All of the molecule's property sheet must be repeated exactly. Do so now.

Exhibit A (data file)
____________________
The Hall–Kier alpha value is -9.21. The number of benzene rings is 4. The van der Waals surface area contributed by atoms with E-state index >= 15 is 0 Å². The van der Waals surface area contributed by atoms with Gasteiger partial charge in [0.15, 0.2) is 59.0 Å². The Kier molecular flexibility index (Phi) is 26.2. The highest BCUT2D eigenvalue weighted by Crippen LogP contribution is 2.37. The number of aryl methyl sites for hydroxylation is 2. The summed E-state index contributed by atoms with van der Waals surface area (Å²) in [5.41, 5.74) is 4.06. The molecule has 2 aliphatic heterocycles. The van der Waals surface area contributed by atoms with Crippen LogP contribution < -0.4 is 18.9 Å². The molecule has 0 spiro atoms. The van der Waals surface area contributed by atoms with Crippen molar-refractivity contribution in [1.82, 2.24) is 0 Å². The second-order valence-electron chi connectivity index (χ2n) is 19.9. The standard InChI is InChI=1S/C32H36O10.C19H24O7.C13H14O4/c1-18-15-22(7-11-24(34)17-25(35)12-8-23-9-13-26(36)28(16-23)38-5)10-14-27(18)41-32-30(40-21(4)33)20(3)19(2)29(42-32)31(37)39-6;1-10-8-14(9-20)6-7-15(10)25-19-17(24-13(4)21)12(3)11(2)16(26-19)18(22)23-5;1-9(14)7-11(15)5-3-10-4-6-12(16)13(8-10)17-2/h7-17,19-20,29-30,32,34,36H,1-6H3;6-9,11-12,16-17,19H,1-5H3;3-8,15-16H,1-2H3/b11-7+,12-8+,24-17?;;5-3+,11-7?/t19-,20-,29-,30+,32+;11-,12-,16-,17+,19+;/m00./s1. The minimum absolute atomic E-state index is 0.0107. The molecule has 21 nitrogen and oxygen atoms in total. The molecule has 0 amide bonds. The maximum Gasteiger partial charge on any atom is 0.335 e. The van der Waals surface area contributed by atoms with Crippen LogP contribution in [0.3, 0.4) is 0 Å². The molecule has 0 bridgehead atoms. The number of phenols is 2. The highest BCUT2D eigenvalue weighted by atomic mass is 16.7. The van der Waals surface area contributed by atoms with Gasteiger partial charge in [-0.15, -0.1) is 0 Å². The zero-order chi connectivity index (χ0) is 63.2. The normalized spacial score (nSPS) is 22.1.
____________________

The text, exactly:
The Hall–Kier alpha value is -9.21. The number of benzene rings is 4. The van der Waals surface area contributed by atoms with E-state index >= 15 is 0 Å². The van der Waals surface area contributed by atoms with Gasteiger partial charge in [0.15, 0.2) is 59.0 Å². The Kier molecular flexibility index (Phi) is 26.2. The highest BCUT2D eigenvalue weighted by Crippen LogP contribution is 2.37. The number of aryl methyl sites for hydroxylation is 2. The summed E-state index contributed by atoms with van der Waals surface area (Å²) in [5.41, 5.74) is 4.06. The molecule has 2 aliphatic heterocycles. The van der Waals surface area contributed by atoms with Crippen LogP contribution < -0.4 is 18.9 Å². The molecule has 0 spiro atoms. The van der Waals surface area contributed by atoms with Crippen molar-refractivity contribution in [1.82, 2.24) is 0 Å². The second-order valence-electron chi connectivity index (χ2n) is 19.9. The standard InChI is InChI=1S/C32H36O10.C19H24O7.C13H14O4/c1-18-15-22(7-11-24(34)17-25(35)12-8-23-9-13-26(36)28(16-23)38-5)10-14-27(18)41-32-30(40-21(4)33)20(3)19(2)29(42-32)31(37)39-6;1-10-8-14(9-20)6-7-15(10)25-19-17(24-13(4)21)12(3)11(2)16(26-19)18(22)23-5;1-9(14)7-11(15)5-3-10-4-6-12(16)13(8-10)17-2/h7-17,19-20,29-30,32,34,36H,1-6H3;6-9,11-12,16-17,19H,1-5H3;3-8,15-16H,1-2H3/b11-7+,12-8+,24-17?;;5-3+,11-7?/t19-,20-,29-,30+,32+;11-,12-,16-,17+,19+;/m00./s1. The minimum absolute atomic E-state index is 0.0107. The molecule has 21 nitrogen and oxygen atoms in total. The molecule has 0 amide bonds. The maximum Gasteiger partial charge on any atom is 0.335 e. The van der Waals surface area contributed by atoms with Crippen LogP contribution in [0.3, 0.4) is 0 Å². The molecule has 0 bridgehead atoms. The number of phenols is 2. The highest BCUT2D eigenvalue weighted by atomic mass is 16.7. The van der Waals surface area contributed by atoms with Gasteiger partial charge in [-0.15, -0.1) is 0 Å². The zero-order chi connectivity index (χ0) is 63.2. The normalized spacial score (nSPS) is 22.1.